Backdoors in Sony IP Cameras Make Them Mirai-VulnerableBotnet-Building IoT Malware Could Easily Infect Dozens of Model Types
An information security consultancy says it has found three secret backdoors in more than 80 Sony IP cameras models that remote attackers could exploit to seize control of the devices.
Austria-based SEC Consult warns that there's a high chance that the cameras could be infected with the Mirai botnet code, which has infected millions of internet-of-things devices and been used to execute devastating distributed denial-of-service attacks (see Mirai Botnet Pummels Internet DNS in Unprecedented Attack).
But the vulnerabilities could also be used in more discreet ways, such as turning the cameras off or tapping into video streams to spy on people.
The software vulnerabilities and weaknesses affect Sony's IPELA Engine IP cameras, which are aimed at enterprise users. Sony has published an advisory detailing the vulnerable models and recommending the latest firmware version should be installed.
In a confidential document distributed by Sony to customers and obtained by Information Security Media Group, the Japanese multinational company says it has not detected any "damage" to its products as of Nov. 28. The document has not been publicly released.
Risk of Remote Exploitation
But here's the risk, according to SEC Consult's detailed security advisory: When set to their default configurations, the cameras are exploitable over the local network, and if the web interface is exposed to the internet, remote exploitation is also possible.
Sony says it is "grateful to SEC Consult for their assistance in enhancing network security for our network cameras." Sony officials that have been in touch with SEC Consult couldn't be reached for comment.
The consultancy's findings have been adding to experts' fears that many Linux-powered internet-connected devices running with loose security controls will remain a long-term problem if manufacturers don't improve their quality control.
Johannes Greil, a senior security consultant and head of SEC Consult's Vulnerability Lab, says his company hopes that vendors get their act together "and make more secure products out of the box and not actually harm their users."
Assessing Security of Devices
To help IoT device users assess the security of their devices, SEC Consult has developed a tool called IoT Inspector that analyzes the devices' firmware - the relatively simple software that manages software and hardware interfaces on computers and devices.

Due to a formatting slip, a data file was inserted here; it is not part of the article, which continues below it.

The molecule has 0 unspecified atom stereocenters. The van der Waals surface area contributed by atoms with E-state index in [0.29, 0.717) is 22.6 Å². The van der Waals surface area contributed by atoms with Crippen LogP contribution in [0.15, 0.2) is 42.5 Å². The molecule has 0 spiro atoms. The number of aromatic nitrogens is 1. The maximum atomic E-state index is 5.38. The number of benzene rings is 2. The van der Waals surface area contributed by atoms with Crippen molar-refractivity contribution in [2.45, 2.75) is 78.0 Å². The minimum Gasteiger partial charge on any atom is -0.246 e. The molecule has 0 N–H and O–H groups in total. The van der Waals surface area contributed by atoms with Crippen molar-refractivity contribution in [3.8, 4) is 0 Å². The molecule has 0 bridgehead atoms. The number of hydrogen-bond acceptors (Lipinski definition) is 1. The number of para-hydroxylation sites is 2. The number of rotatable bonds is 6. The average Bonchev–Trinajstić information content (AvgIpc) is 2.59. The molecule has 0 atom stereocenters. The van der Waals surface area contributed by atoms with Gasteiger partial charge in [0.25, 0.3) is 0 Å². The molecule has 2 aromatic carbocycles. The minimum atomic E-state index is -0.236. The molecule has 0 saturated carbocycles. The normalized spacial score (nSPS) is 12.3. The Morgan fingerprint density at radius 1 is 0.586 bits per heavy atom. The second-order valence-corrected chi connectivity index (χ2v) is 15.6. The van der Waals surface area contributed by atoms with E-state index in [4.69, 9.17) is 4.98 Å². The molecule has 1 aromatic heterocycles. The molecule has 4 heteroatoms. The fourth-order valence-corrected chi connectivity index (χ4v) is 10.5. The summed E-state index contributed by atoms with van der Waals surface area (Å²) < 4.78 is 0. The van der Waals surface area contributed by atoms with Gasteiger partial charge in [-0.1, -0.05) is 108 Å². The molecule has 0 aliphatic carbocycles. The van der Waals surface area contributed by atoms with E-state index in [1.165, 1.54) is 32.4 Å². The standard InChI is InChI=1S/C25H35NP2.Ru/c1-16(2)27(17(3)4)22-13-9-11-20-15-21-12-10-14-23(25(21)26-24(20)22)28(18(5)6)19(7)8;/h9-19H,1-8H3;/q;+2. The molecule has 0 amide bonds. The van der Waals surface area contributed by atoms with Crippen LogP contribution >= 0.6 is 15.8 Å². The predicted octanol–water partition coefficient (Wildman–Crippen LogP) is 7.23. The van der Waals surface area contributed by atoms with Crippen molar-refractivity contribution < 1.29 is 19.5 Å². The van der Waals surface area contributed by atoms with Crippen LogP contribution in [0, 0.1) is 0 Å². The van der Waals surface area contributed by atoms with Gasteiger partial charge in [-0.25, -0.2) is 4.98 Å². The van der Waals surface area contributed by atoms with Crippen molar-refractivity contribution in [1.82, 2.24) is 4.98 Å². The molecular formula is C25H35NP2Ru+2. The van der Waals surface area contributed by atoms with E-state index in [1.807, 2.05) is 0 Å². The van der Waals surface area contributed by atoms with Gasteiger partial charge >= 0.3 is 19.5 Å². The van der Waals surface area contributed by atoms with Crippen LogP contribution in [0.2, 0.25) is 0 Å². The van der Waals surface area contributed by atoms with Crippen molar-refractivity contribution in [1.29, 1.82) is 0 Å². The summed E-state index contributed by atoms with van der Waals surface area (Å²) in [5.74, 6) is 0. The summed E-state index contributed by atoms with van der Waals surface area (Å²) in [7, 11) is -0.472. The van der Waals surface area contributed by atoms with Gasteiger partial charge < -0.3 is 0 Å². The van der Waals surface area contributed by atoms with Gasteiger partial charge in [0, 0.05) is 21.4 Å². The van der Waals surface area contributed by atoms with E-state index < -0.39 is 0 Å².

Thankfully, Sony didn't make that all-too-common IoT manufacturer error of leaving remote access protocols such as telnet and SSH directly accessible from the internet. That's what resulted in the fast spread of the first incarnation of Mirai in September, as the malware sought out internet-facing devices and tried dozens of well-known default login credentials for accessible services to successfully seize control of numerous devices (see Can't Stop the Mirai Malware).
But the telnet and SSH protocols are still present in the IPELA Engine IP cameras. And SEC Consult found a way to reach them, thanks to other errors made by Sony.
For example, it's common for software developers to leave remote access accounts in software for debugging purposes, but it's considered a bad security practice because such accounts can be used to bypass device security. SEC Consult found three such accounts in the firmware, including one that allows for root access, which it's labeling a "backdoor" because the account isn't documented by Sony.
Hashes of the access credentials were also found by SEC Consult, which the company was able to crack. The Sony cameras run a web server called lighttpd. SEC Consult found it could use one set of access credentials to remotely access the web server and then start telnet. After that, an attacker would only need to upload Mirai malware to the camera to turn it into a botnet node.
An even more dangerous flaw, however, stemmed from SEC Consult uncovering the hash for the IP cameras' hardcoded root password. "We have not invested much time into cracking it, but cracking it is only a matter of time and computing power," SEC Consult's Greil says.
Once cracked, that password would give remote attackers access to a Linux shell and thus enable them to take full control of a device, overwrite the firmware with code of their own design, sniff all traffic flowing over the device and more.
Not Easy To Fix
While these problems have been identified, and Sony has released updated firmware, there's a catch: It appears that owners of the cameras will need to manually install the firmware updates. Greil says that involves using Sony's SNC Toolbox and rebooting cameras.
That's problematic because the cameras are usually plugged in and forgotten and are sometimes be placed in remote or difficult-to-reach locations. On the other hand, because these cameras are sold to enterprises, administrators may be more diligent in applying these must-have security fixes.
The firmware update takes between 10 to 20 minutes to install, according to Sony's confidential document.
Whether these vulnerable devices get patched at all, however, also depends on how well Sony can warn users that their devices contain known vulnerabilities, which relies in part on administrators having bothered to register the cameras with Sony.
Greil says SEC Consult hasn't yet vetted Sony's updated firmware, and notes that SEC Consult is still waiting for answers to multiple questions, such as how the backdoor accounts ended up in Sony's code. And he's criticized Sony's notification to users, contending that it doesn't allow affected customers "to make an informed decision about whether the risk justified an unscheduled patch."
Greil adds: "We had more questions to Sony in this regard, but they did not answer our inquiries."